HR
Immigration and remuneration. What is changing?

New Zealand's immigration laws will be changing this year, making it more difficult to get visas. How will this affect your business? By John McGill.

Due to New Zealand's small population, we've long required skills and talents from around the world to support our own national workforce. Although this is a major positive for our economic productivity, it does have its fair share of critics who highlight failings in our immigration policies.

As it’s election year, this topic has again reared its head, with the National Government moving the goalposts in terms of the minimum salary and rewards for foreigners wanting to work in New Zealand. So how could these policies affect your business?

 

Changes to immigration laws

There are two skilled labour visas that are being amended this year: the Skilled Migrant and Essential Skills visas. The first is a permanent residence visa for skilled foreigners who meet a certain set of standards and wish to settle down in New Zealand. The second is a temporary visa for internationals who have been offered a job that no Kiwi was available for or qualified to fulfil.

New Zealand requires overseas talent to fill skill shortages. Due to the ongoing skill shortages in many New Zealand industries including construction, agriculture and hospitality, the only option for business leaders is to hire overseas workers.

These workers are filling the gap in situations where there are no New Zealanders with the skills or qualifications, or even the desire in some instances, to fulfil the role.

As of August 14, 2017, the minimum annual salary requirements for both visas will be $48,859. Before 2017, there hasn't been a remuneration regulation for these visas, primarily because the foreigners' skill level was assessed in other ways.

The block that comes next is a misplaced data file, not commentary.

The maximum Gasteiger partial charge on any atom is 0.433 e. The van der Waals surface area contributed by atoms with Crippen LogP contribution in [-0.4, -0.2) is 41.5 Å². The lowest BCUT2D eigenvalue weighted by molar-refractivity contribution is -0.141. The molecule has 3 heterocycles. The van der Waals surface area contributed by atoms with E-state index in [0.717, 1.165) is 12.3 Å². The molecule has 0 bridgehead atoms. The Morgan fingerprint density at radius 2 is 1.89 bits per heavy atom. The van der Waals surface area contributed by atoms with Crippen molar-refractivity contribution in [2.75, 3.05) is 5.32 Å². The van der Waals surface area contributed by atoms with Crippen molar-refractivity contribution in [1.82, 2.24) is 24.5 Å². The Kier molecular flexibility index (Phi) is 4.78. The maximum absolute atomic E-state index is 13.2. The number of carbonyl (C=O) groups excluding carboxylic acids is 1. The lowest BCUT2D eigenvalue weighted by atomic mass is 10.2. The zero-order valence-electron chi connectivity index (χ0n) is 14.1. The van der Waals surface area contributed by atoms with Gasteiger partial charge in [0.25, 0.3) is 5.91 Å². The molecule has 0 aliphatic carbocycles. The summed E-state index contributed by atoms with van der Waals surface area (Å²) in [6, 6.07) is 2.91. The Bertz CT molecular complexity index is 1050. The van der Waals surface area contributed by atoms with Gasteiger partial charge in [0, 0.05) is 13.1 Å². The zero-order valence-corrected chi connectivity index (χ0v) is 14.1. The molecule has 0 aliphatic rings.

Immigration NZ has decided that the best way to evaluate whether a job is skilled or not is by measuring the pay level in addition to other outside factors.

 

How will this affect my business? 

Kiwi businesses that don't rely on, or attract, foreign employees will likely not be affected by these visa changes. Businesses that do have international employees, but are able to adjust their pay scales to offer such workers $49,000 a year, should also be fine. 

There will be minimum salaries required for those on visas. 

However, if you're planning on bringing in international workers, or have employees currently on the Working Holiday scheme who wish to remain in New Zealand, this change could make it harder for you to get them visas. 

Many companies in New Zealand rely on lower-paid employees – not necessarily lower skilled, but lower-paid – and want to be able to keep their foreign staff despite these changes.

If this is the case, it might be a good idea to consider reviewing your remuneration strategy. To adhere to the changing laws, business leaders will need to be smart with their remuneration policies, look to market information to help pay their staff a fair and balanced salary and ensure they're able to fill those critical skill gaps.

Like most other parts of an organisation’s business, ensuring remuneration structures are reflecting the changing market circumstances, in addition to meeting internal needs, remains an important balancing act.

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John McGill is the CEO at Strategic Pay. 

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